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Common sense guide to computing

The check list (or the ‘top 10’) is as follows:

1. Use passwords that cannot be easily guessed and protect your passwords

Do not share your passwords and avoid writing them down.

Characteristics of good, cryptic passwords: Contain a mixture of upper- and lower-case letters, numbers, and symbols.

Make them at least eight characters in length (or longer if they are less complex).

Difficult to guess (eg, don’t include real words or personal information like user name, names of family members, places, pets, birthdays, addresses, hobbies, etc).

Make them easy to remember (so you do not have to write them down).

Password protect all of your devices.

2. Minimise storage of sensitive information 

Delete sensitive information whenever you can. Keep it off of your workstation, laptop computer and other electronic devices if at all possible.

Do not keep sensitive information or your only copy of critical data, projects, files, etc, on portable or mobile devices (such as laptop computers, tablets, phones, memory sticks, CDs/DVDs, etc) unless they are properly protected. These items are extra vulnerable to theft or loss.

3. Beware of scams  

Never reveal your password or click on unknown links or attachments. Be careful who you share your private information with.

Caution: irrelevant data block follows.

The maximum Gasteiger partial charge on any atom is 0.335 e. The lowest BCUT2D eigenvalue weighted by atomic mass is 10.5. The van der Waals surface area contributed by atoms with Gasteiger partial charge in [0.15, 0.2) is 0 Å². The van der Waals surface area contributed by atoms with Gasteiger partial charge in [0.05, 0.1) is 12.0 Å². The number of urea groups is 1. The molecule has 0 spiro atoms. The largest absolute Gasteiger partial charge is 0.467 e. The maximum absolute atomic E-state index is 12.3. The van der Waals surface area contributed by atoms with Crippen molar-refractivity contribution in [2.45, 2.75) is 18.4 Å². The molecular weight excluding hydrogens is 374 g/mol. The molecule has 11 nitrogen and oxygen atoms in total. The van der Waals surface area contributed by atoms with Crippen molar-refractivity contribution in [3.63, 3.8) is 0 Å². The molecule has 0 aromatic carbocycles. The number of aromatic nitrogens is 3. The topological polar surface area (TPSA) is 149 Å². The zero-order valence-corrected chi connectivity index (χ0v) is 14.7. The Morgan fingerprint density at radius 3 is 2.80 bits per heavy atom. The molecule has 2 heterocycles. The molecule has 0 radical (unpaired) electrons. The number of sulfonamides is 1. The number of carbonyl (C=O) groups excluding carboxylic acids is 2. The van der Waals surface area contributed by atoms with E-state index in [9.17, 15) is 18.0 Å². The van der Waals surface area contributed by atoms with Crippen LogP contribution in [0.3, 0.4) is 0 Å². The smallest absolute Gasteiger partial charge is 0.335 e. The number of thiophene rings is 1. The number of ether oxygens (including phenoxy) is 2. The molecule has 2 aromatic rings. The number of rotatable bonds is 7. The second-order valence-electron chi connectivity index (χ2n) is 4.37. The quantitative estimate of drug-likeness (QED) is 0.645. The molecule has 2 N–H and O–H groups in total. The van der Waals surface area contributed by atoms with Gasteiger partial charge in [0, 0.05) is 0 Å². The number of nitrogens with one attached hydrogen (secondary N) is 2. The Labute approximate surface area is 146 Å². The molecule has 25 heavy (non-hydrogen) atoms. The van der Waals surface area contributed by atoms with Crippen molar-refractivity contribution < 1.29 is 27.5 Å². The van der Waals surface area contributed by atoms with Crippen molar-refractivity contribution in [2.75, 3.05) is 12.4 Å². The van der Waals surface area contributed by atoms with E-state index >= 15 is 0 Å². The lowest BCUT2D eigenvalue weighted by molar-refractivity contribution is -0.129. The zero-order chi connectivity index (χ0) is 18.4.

Do not respond to email, instant messages (IMs), texts, phone calls, etc, asking you for your password. You should never disclose your password to anyone, even if they say they work for your ISP (Internet service provider) or mail hosting company.

Only click on links from trusted sources. Never click on an unfamiliar link unless you have a way to independently verify that it is safe. This includes tiny URLs and any link where you cannot tell where it will take you.

Do not open unsolicited or unexpected attachments. If you cannot verify an attachment as legitimate, delete it.

Do not give private information to anyone you do not know or who does not have a legitimate need for it — in person, over the phone, via e-mail, IM, text, Facebook, Twitter, etc.

Beware of Revenue/bank scams and phony computer support scams. These are usually over the phone and threaten dire consequences if you do not act immediately.

4. Protect information when using the Internet and email 

Only use trusted, secure web pages when entering personal or sensitive information online. Do not log in to websites or online applications unless the login page is secure.

Look for https (not http) in the URL to indicate that there is a secure connection.

Be especially careful about what you do over wireless. Information and passwords sent via standard, unencrypted wireless are especially easy for hackers to intercept (most public access wireless is unencrypted).

Check your wireless preferences/settings to make sure your devices are not set up to auto-connect to any wireless network they detect. Auto-connecting to unknown networks could put your device and data at risk.

Do not send restricted data via email, text or IM. These are not generally secure methods of communication.

Be extremely careful with file-sharing software. File-sharing opens your computer to the risk of malicious files and attackers. Also, if you share copyrighted files, you risk being disconnected from the campus network, as well as serious legal consequences.

5. Make sure your computer is protected with anti-virus and all necessary security ‘patches’ and updates, and that you know what you need to do, if anything, to keep them current

Shut down or restart your computer at least weekly — and whenever your programmes tell you to in order to install updates. This helps to make sure software and security updates are properly installed.